The documentary looks at the struggle these handmaids are fighting for recognition and equality “within what you might imagine was a framework that was inherently unequal”, said Kelleher.

“A lot of the women around Knock in different forms are definitely questioning gender roles,” she added.

Even the notion that these are inherently submissive women who would feel that they are [submissive]… While it’s very, very different to feminism as it would be in other forms in other places, there is definitely that engagement there and kind of an acknowledgement that things need to change.

For Kelleher, Strange Occurrences in a Small Irish village is a story about Ireland, about faith, and about where we’re going as a country.

“It’s about Ireland, it’s about Irishness and it’s about where we’re at with faith and religion and what that means for us as a nation,” she said.

But it’s also about the spectacle that the apparition itself created by shining an international light on a small Irish town.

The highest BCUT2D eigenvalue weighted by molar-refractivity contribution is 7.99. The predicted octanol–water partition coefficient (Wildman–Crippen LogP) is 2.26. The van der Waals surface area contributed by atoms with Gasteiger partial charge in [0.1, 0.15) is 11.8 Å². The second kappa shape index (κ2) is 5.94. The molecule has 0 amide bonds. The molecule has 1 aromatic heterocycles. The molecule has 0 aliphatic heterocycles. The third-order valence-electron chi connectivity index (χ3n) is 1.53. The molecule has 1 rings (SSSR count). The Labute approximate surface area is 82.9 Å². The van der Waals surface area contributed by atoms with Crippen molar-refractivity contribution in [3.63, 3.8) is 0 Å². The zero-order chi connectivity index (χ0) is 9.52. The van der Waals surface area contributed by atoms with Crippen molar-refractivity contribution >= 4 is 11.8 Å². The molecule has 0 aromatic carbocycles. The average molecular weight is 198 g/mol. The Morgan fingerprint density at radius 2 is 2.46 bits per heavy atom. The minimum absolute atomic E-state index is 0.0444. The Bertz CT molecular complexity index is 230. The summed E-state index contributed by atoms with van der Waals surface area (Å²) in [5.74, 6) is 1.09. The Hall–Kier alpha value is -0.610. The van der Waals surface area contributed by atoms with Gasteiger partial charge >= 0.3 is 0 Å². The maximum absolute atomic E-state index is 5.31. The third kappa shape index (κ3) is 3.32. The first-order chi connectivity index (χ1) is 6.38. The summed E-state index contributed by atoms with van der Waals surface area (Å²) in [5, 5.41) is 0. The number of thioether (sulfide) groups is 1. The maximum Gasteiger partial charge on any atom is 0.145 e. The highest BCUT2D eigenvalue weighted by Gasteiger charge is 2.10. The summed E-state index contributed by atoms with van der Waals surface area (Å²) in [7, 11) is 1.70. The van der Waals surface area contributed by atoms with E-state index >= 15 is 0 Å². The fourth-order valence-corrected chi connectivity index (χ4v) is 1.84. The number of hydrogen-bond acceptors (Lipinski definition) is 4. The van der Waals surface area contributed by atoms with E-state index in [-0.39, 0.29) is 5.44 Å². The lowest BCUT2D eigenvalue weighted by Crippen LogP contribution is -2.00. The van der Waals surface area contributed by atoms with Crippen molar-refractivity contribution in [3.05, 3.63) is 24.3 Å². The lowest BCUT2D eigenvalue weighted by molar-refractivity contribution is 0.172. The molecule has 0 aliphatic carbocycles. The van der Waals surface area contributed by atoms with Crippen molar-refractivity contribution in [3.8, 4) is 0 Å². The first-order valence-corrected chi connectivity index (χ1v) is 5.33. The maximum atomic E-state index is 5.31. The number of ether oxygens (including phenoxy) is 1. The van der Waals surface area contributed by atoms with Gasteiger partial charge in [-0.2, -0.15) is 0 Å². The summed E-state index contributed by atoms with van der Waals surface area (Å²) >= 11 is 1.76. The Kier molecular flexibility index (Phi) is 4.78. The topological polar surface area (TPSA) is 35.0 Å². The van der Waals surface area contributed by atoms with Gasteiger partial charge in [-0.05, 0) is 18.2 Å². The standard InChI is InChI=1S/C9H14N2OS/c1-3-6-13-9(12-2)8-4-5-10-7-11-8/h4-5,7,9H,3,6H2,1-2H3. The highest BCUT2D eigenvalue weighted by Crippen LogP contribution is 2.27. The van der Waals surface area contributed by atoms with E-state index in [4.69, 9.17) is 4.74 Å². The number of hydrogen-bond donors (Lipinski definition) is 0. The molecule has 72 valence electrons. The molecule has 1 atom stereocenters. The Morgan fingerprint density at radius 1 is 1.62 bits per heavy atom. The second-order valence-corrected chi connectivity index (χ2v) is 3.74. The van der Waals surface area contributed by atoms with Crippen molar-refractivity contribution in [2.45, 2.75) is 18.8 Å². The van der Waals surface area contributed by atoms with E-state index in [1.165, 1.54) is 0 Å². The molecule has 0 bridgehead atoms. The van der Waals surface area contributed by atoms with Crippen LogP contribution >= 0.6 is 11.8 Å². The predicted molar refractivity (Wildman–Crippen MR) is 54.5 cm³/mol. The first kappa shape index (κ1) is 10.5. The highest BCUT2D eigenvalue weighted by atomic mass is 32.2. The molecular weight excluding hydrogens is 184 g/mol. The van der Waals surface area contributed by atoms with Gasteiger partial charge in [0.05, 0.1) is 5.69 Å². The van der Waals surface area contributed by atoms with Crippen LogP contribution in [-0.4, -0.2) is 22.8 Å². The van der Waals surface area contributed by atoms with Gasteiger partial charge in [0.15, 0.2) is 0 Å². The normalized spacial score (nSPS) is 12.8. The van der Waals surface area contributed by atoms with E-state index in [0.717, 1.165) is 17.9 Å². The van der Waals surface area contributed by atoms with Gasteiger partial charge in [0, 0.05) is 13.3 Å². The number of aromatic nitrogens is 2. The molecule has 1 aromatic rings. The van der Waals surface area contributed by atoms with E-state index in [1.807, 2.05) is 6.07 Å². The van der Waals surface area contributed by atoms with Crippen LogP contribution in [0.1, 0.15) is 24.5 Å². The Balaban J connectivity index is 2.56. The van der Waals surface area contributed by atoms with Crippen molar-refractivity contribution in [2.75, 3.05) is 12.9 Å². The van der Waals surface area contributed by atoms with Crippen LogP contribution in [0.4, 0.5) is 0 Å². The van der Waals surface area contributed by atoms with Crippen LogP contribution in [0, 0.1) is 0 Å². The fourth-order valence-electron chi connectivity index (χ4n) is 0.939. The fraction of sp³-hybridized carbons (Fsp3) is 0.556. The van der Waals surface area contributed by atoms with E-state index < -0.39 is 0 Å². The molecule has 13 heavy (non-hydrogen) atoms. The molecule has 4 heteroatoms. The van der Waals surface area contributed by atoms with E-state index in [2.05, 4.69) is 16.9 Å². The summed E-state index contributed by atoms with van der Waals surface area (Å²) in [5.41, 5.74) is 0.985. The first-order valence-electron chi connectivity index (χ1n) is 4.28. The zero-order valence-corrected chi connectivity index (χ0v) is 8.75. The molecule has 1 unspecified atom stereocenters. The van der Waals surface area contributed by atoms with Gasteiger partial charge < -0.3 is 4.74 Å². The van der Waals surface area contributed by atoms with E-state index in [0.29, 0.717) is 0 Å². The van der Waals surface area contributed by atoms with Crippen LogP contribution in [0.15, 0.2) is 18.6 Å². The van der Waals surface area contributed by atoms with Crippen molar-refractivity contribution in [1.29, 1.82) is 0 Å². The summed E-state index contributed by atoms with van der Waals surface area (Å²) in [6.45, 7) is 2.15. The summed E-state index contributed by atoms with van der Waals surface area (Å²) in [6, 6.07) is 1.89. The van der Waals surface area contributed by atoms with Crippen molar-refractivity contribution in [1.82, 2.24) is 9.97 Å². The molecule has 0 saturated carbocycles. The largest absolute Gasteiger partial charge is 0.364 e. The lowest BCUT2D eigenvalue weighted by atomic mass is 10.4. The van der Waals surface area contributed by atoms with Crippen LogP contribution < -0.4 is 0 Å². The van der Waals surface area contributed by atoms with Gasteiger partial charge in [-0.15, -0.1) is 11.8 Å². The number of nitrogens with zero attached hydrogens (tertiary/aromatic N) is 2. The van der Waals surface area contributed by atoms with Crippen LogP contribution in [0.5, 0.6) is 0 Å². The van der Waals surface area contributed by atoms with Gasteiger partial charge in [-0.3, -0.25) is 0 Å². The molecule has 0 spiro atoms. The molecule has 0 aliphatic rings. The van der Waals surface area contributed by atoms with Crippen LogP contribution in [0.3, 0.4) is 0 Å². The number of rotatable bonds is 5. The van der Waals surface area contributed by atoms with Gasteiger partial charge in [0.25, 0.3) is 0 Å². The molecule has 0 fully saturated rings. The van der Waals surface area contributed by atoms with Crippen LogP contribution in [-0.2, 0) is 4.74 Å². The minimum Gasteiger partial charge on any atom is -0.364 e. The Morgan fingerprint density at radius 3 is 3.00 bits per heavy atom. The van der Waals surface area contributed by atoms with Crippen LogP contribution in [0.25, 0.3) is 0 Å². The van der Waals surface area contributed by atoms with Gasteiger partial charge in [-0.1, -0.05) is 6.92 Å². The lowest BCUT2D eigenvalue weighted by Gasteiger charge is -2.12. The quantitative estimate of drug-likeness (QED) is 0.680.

“Everyone is looking for the best statue and light-up crucifixes,” she said of the many religious shops that line the town’s main streets.

Strange Occurrences in a Small Irish Village is an Underground Films production in association with RTÉ and the Broadcasting Authority of Ireland in association with Shoot for the Moon and in association with Bord Scannán na hÉireann / The Irish Film Board.

The film is released in Irish cinemas – including Dublin’s IFI and Lighthouse, Galway’s Eye Cinema and Mayo’s Movie World – on 26 August.

Read: “I saw little birds flying in and out of Mary’s crown”: When Irish statues moved, and the world came to star>